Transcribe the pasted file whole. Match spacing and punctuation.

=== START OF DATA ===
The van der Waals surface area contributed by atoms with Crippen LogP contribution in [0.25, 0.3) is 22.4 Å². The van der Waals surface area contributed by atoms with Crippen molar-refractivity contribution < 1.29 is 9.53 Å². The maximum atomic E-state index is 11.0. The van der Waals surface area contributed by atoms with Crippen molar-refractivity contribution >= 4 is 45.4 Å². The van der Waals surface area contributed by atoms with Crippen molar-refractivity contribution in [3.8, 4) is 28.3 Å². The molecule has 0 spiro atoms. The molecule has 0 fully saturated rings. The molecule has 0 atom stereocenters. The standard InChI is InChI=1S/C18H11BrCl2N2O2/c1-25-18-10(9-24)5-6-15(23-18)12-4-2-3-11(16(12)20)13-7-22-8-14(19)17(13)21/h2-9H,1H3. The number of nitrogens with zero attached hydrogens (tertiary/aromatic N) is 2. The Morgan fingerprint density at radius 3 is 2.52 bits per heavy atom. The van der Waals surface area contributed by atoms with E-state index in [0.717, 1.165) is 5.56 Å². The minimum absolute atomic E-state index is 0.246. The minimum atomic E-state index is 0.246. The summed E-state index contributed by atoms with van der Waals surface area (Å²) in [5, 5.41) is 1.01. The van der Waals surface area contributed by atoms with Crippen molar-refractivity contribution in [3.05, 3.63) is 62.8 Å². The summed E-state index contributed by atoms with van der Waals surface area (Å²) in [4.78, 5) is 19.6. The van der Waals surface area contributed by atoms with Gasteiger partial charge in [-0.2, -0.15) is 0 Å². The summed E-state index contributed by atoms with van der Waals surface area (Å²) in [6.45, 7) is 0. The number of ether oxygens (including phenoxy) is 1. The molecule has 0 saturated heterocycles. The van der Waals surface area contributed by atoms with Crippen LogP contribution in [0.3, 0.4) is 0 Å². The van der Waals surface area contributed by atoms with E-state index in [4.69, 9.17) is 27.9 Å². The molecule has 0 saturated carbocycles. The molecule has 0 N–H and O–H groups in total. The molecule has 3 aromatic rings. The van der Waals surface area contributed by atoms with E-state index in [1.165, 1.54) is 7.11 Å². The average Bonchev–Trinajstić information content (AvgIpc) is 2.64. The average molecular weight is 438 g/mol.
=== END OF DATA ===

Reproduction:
The van der Waals surface area contributed by atoms with Crippen LogP contribution in [0.25, 0.3) is 22.4 Å². The van der Waals surface area contributed by atoms with Crippen molar-refractivity contribution < 1.29 is 9.53 Å². The maximum atomic E-state index is 11.0. The van der Waals surface area contributed by atoms with Crippen molar-refractivity contribution >= 4 is 45.4 Å². The van der Waals surface area contributed by atoms with Crippen molar-refractivity contribution in [3.8, 4) is 28.3 Å². The molecule has 0 spiro atoms. The molecule has 0 fully saturated rings. The molecule has 0 atom stereocenters. The standard InChI is InChI=1S/C18H11BrCl2N2O2/c1-25-18-10(9-24)5-6-15(23-18)12-4-2-3-11(16(12)20)13-7-22-8-14(19)17(13)21/h2-9H,1H3. The number of nitrogens with zero attached hydrogens (tertiary/aromatic N) is 2. The Morgan fingerprint density at radius 3 is 2.52 bits per heavy atom. The van der Waals surface area contributed by atoms with E-state index in [0.717, 1.165) is 5.56 Å². The minimum absolute atomic E-state index is 0.246. The minimum atomic E-state index is 0.246. The summed E-state index contributed by atoms with van der Waals surface area (Å²) in [5, 5.41) is 1.01. The van der Waals surface area contributed by atoms with Crippen molar-refractivity contribution in [3.05, 3.63) is 62.8 Å². The summed E-state index contributed by atoms with van der Waals surface area (Å²) in [4.78, 5) is 19.6. The van der Waals surface area contributed by atoms with Gasteiger partial charge in [-0.2, -0.15) is 0 Å². The summed E-state index contributed by atoms with van der Waals surface area (Å²) in [6.45, 7) is 0. The number of ether oxygens (including phenoxy) is 1. The molecule has 0 saturated heterocycles. The van der Waals surface area contributed by atoms with Crippen LogP contribution in [0.3, 0.4) is 0 Å². The van der Waals surface area contributed by atoms with E-state index in [4.69, 9.17) is 27.9 Å². The molecule has 0 saturated carbocycles. The molecule has 0 N–H and O–H groups in total. The molecule has 3 aromatic rings. The van der Waals surface area contributed by atoms with E-state index in [1.165, 1.54) is 7.11 Å². The average Bonchev–Trinajstić information content (AvgIpc) is 2.64. The average molecular weight is 438 g/mol.